Source: Jewish News Syndicate

The International Ice Hockey Federation (IIHF) on Wednesday rescinded its decision made last week to ban Israeli athletes from competing in an upcoming tournament in Sofia, Bulgaria, due to alleged safety concerns.

“Following recent exchanges and extensive discussions with all involved stakeholders, the IIHF has received from the Ministry of Youth and Sport in Bulgaria and the related Organizing Committee the required confirmation for the safety and security support needed to allow the Israeli National Team to take part in the 2024 IIHF Ice Hockey U20 World Championship Division III, Group A (WM20IIIA), which will take place in Sofia in the period of 22-29 January 2024,” the IIHF said in a statement posted to its website.

The Olympic Committee of Israel and the Ice Hockey Federation of Israel (IHFI) also received notifications of the reversal.

 The Olympic Committee of Israel and the Ice Hockey Federation of Israel (IHFI) also received notifications of the reversal.

The move came some eight hours before Israel’s appeal of the ban was set to be heard by the Court of Arbitration for Sport based in Lausanne, Switzerland.

Criticism mounted following the Jan. 10 announcement by the Zurich-based worldwide governing body for ice hockey to “restrict the Israeli National Team from participating in IIHF Championships until the safety and well-being of all participants (including Israeli participants) can be assured.”

The National Hockey League issued a statement that expressed “significant concerns” with the decision and said that it was seeking an explanation for the rationale behind it.

Mikhael Horowitz, an Israeli hockey player and CEO of the Ice Hockey Federation of Israel, told The Canadian Jewish News that the move was “discriminatory and against the Olympic Charter and it will not be accepted by Israel.”

Paul Shindman, who founded the Ice Hockey Federation of Israel in 1989, told The Canadian Jewish News that he was outraged by the decision.

“To punish Israeli hockey players after their country was brutally attacked by terrorists is unfair and unjust. Israel’s sportsmen and women deserve the support and embrace of their friends in the international hockey world, not to be excluded. It makes them victims twice over,” he said.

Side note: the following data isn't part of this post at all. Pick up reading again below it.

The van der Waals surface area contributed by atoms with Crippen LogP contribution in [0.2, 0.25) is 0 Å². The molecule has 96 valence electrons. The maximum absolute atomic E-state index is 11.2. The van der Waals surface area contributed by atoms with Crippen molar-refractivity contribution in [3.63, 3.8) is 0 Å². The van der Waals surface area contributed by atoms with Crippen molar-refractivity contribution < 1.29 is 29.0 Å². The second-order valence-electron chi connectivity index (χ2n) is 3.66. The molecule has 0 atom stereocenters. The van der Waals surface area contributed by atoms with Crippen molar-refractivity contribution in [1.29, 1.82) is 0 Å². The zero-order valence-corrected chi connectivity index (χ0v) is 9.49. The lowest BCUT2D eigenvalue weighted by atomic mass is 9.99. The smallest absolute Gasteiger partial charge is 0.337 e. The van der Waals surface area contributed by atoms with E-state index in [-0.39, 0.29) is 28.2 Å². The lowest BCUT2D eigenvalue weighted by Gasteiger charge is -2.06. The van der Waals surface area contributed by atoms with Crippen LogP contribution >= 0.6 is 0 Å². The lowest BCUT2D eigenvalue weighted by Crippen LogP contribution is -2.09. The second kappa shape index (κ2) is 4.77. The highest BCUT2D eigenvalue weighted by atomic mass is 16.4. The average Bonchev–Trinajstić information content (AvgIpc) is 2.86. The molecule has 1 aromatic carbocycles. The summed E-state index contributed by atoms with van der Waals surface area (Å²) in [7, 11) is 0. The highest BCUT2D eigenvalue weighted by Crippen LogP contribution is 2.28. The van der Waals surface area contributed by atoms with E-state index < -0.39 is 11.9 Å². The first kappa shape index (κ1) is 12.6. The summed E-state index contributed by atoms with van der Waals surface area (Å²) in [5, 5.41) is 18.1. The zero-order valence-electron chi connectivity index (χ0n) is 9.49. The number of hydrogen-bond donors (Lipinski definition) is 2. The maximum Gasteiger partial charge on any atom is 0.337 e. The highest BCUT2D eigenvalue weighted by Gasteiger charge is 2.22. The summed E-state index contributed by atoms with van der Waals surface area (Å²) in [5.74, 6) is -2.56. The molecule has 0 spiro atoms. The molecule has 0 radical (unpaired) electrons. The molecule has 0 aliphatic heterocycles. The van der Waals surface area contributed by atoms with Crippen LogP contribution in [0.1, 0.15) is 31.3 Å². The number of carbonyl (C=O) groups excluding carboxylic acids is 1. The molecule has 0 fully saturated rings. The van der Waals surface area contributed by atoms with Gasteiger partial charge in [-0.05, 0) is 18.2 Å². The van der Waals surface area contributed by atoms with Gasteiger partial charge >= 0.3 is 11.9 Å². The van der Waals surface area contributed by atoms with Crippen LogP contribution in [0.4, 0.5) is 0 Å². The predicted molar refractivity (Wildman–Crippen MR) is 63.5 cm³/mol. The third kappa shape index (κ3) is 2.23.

Another voice joining the chorus of criticism over the move was two-time Stanley Cup winner with the New Jersey Devils Bobby Holík, a Czech-American former NHLer who is the head coach of the Israeli men’s national hockey team.

“This hockey situation presents a great opportunity for the league [the NHL] to make a stand and somehow confront the IIHF,” Holík told the New York Post. “To me, this is an extension of the Boycott Divest Sanction (BDS). It’s like, ‘Hey, we don’t want to be uncomfortable, we’ll just keep the Jews out of it.’”

Holík continued, “This is just people finding ways to show their antisemitism. Nobody stands up. Nobody says anything. So they keep doing it. I could ask the NHL and people in hockey to make a stand for Israel, but nobody wants to go that way. The NHL works closely, I believe, with the IIHF on the Olympic Games and other things. I think they should somehow put a little heat on the IIHF.”

In its statement reversing its decision, the IIHF wished the Israeli national team success in the Bulgarian tournament, saying that it will “keep monitoring the situation and reviewing its upcoming Championships on a case-by-case basis. In close collaboration with our stakeholders and local authorities, we will strive to find the necessary conditions and support to allow the Israeli teams to participate. Further decisions will be taken and notified in February 2024.”